If I told you my wife Jess and I wanted to get pregnant at the same time, what would your response be? If it’s anything like our friends, it would be some combination of shock, delight, a wee bit of horror.
The most common ensuing questions were either aghast (“Why? Aren’t you scared of both being pregnant at the same time? How will you support each other?”) or vastly intrigued (“Wow, you should get on social media so we can follow your journey–this is fascinating! I can’t wait to see what happens!”)
Our initial conversations around starting a family involve a concern that is on many women’s minds as family-starting has been increasingly pushed into women’s 30s: the infamous biological clock.
At 32, I was beginning to get a little concerned about having difficulties conceiving. Jess had really wanted to have her first child before age 30 before her fertility would start to decline (she was 29, so we were coming up on this milestone!), and she was also thinking about how the chance of having a gentler post-pregnancy recovery was higher if she wasn’t too late into her 30s.
In the United States, mothers having babies in their 30s are the highest they’ve been in thirty years. It’s true that mothers in their 30s are perfectly capable of having perfectly healthy, happy children; but it’s also true that the older a mother gets, more risks or complications can occur during the pregnancy. We aren’t alone in worrying about fertility or pregnancy recovery–many women share the same fear, even if they’re younger.
What started off as a jest between us– “We should both go at the same time and leave it up to the universe, just see who conceives first!”–quickly morphed into an actual consideration: “Hey, what if we did both try to get pregnant at the same time?”
There were some very real cons–what if someone had a tough pregnancy, what if we both had a tough pregnancy, what if our plan worked too well and we were both due at the same time–but there were some very real pros. Ultimately, the following 3 reasons convinced us that we wanted to try for Irish twins (a term for babies born within one year of each other).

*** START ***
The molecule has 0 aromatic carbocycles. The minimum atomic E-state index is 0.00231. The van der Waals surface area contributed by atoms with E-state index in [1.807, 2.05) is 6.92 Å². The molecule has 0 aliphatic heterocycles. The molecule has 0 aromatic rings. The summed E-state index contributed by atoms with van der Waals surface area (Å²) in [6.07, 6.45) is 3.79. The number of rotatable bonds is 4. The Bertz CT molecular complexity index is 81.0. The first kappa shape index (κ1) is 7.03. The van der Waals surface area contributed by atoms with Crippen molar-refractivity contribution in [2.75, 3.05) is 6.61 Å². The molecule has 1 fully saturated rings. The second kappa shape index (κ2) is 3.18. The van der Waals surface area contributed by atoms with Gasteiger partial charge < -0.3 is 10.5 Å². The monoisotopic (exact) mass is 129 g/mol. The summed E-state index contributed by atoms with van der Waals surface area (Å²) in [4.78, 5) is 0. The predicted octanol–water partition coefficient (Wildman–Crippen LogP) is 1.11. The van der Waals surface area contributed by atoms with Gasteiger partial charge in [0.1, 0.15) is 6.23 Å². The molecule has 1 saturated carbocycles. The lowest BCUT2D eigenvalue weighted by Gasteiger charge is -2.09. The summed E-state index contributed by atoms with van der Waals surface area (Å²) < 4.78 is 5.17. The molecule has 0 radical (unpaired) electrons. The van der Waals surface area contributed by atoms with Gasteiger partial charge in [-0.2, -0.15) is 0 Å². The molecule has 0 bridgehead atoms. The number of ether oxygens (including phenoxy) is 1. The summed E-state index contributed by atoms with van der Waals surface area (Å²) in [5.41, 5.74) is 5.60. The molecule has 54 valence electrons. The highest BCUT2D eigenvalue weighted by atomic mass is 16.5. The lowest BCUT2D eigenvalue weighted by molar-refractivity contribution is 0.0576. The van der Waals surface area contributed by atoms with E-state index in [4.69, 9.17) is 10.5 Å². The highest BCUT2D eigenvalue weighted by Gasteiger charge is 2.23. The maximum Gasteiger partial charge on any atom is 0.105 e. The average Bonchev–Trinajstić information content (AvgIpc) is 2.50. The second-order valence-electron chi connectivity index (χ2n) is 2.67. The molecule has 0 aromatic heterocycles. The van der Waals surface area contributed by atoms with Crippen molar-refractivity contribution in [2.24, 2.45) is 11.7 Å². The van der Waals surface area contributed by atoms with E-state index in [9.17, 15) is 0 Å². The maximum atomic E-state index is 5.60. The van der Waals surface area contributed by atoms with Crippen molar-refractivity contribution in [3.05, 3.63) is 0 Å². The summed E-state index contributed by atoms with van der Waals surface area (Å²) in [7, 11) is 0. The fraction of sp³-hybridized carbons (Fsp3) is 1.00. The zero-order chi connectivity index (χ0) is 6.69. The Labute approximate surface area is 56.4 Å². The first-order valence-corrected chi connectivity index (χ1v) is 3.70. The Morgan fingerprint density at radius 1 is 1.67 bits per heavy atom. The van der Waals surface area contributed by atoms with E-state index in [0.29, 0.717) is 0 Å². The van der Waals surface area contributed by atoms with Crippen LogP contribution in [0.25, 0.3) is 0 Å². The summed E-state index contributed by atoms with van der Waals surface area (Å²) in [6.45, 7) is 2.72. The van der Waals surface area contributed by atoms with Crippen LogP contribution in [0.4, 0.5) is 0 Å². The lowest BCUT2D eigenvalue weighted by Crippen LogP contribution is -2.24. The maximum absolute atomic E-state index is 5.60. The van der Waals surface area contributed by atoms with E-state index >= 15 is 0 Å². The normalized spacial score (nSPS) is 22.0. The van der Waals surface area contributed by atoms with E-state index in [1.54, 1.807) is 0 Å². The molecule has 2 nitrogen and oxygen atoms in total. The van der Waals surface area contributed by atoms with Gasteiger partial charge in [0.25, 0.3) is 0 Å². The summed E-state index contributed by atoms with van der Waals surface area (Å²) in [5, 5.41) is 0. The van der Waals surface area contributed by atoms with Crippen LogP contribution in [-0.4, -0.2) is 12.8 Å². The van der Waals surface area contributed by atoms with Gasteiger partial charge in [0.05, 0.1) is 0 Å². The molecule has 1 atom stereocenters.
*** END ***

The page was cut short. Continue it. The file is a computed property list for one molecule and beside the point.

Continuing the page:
- The most convincing reason was giving our babies the opportunity to develop a twin bond. Granted, they wouldn’t be sharing the same womb space, so they wouldn’t have the in-utero bond that twins develop. However, having a same-age sibling to share all developmental milestones and grow up with felt like it would lend itself naturally to developing a bond similar to that of twins. As a Montessori educator, with years of experience in early childhood, I absolutely believed that having a consistent companion during such critical developmental periods would create a unique opportunity to cultivate empathy in our children, and there’s tons of anecdotal evidence of twins developing incredible empathy with their twin in particular that flows out to other people as they grow. The more scientifically reviewed data on whether twins are better at empathy than the general population is a bit harder to come by, but our understanding of the development of empathy seemed to support Jess’s and my intuition, that the twin bond could be a beautiful thing for our future babies.
- Getting the newborn phase over with. I love babies, but I also love sleep, and the nightmare stories I’ve heard from my friends who are parents did not make me excited to drag out the sleep-deprived years any longer than necessary. Getting the sleep deprivation and diapers done with all at once felt like a great bonus.
- Sharing an incredibly unique biological journey with my wife. I’m not going to lie, I’m sad that we can’t create a family just the two of us, and the vast deluge of heteronormative messaging around how beautiful it is when a man and woman create a child together and how that’s just assumed to be the default way to have a family (everything else is alternative or weird) didn’t help. Finding joy in a pregnancy experience that we could be sharing together, at the same time, felt incredible, rare, and special. So few people get to be pregnant with their partners (either because their partner biologically can’t gestate–the advantage of being a queer couple in this heteronormative world!–or because other people don’t want to be pregnant at the same time because they’re not wildly ambitious and crazy like my wife and I are.)
Once we decided on our timing and our sperm donor, we set about trying to conceive.
Stay tuned for the next installment in our story–aiming for Irish twins and conceiving Irish triplets instead!